Musonius Rufus (30–100 CE?)
Musonius Rufus belongs to a group of Roman Stoic thinkers that also includes Seneca and Marcus Aurelius. He was Epictetus's teacher. Only fragmentary accounts of his views, recorded by others, have survived (English translation in the edition by Cora Lutz).
Like other Stoics, Musonius rejects the distinction between theoretical and practical wisdom: philosophy is nothing else but to practice and put in good deeds what Stoic doctrine prescribes. All human beings have the potential to strive towards virtue. This view is anchored in a radically embedded concept of human nature: a human is a composite of soul and body and a member of the universe's community of gods and men, the so-called cosmopolis. Musonius reinforces this ontological embeddedness by emphasizing social responsibility in general, in existing communities of human beings.
Musonius is perhaps best known for his positive views on women (fragments 3 and 4): Both men and women have the same intellectual and moral capacities, and hence women should be educated in philosophy just as men are. But it is equally important that this stance has a social corollary in Musonius's highly positive assessment of marriage as a symmetrical and fully reciprocal relationship among equals that entails a union of soul as well as of body (fragments 12, 13 A and B, 14). Thus Musonius represents a Stoicism that upgrades traditional relationships such as marriage to the level of philosophically inspired friendship between men.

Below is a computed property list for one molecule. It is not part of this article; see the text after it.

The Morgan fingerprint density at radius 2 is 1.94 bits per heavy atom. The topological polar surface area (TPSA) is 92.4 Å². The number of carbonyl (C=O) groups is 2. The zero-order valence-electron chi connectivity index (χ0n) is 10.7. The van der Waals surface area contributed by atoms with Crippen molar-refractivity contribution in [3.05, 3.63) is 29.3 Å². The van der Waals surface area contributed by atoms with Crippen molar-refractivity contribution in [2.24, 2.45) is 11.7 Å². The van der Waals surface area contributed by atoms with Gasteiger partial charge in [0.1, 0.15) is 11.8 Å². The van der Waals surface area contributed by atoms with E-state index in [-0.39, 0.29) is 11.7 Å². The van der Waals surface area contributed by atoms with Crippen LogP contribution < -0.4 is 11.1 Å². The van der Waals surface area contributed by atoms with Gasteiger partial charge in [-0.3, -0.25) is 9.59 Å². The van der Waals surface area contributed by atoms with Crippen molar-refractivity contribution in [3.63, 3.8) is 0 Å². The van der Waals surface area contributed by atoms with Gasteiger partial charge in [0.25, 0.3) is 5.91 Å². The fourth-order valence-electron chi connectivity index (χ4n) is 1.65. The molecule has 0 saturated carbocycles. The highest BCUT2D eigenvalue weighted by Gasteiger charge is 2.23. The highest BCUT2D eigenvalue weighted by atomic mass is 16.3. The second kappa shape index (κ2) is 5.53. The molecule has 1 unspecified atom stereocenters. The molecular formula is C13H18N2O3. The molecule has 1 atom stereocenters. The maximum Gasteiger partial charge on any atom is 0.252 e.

The importance of social responsibility is also evident in Musonius's views on suicide. As fragment 29 states, "One who by living is of use to many has not the right to choose to die unless by dying he may be of use to more" (tr. Lutz). Hence the concern for others ought to be central in one's decision-making process.
Other themes in the preserved fragments reflect on the need for a king to be a philosopher, on the duties of parenthood, on curtailing one's bodily and material wants, and on patience with and forgiveness of people who have wronged one. Rudolf Hirzel (1895, 2: 239) dubbed Musonius "the Roman Socrates."
Geytenbeek, A. C. van. Musonius Rufus and Greek Diatribe. Translated by B. L. Hijmans Jr. Assen, Netherlands: van Gorcum, 1963.
Hirzel, Rudolf. Der Dialog, ein literarhistorischer Versuch. 2 vols. Leipzig: S. Hirzel, 1895.
Nussbaum, Martha C. "The Incomplete Feminism of Musonius Rufus, Platonist, Stoic, and Roman." In The Sleep of Reason. Erotic Experience and Sexual Ethics in Ancient Greece and Rome, edited by Martha C. Nussbaum and Juha Sihvola. Chicago: University of Chicago Press, 2002. 283–326.
Reydams-Schils, Gretchen J. The Roman Stoics: Self. Responsibility, and Affection. Chicago: University of Chicago Press, 2005.
Gretchen J. Reydams-Schils (2005)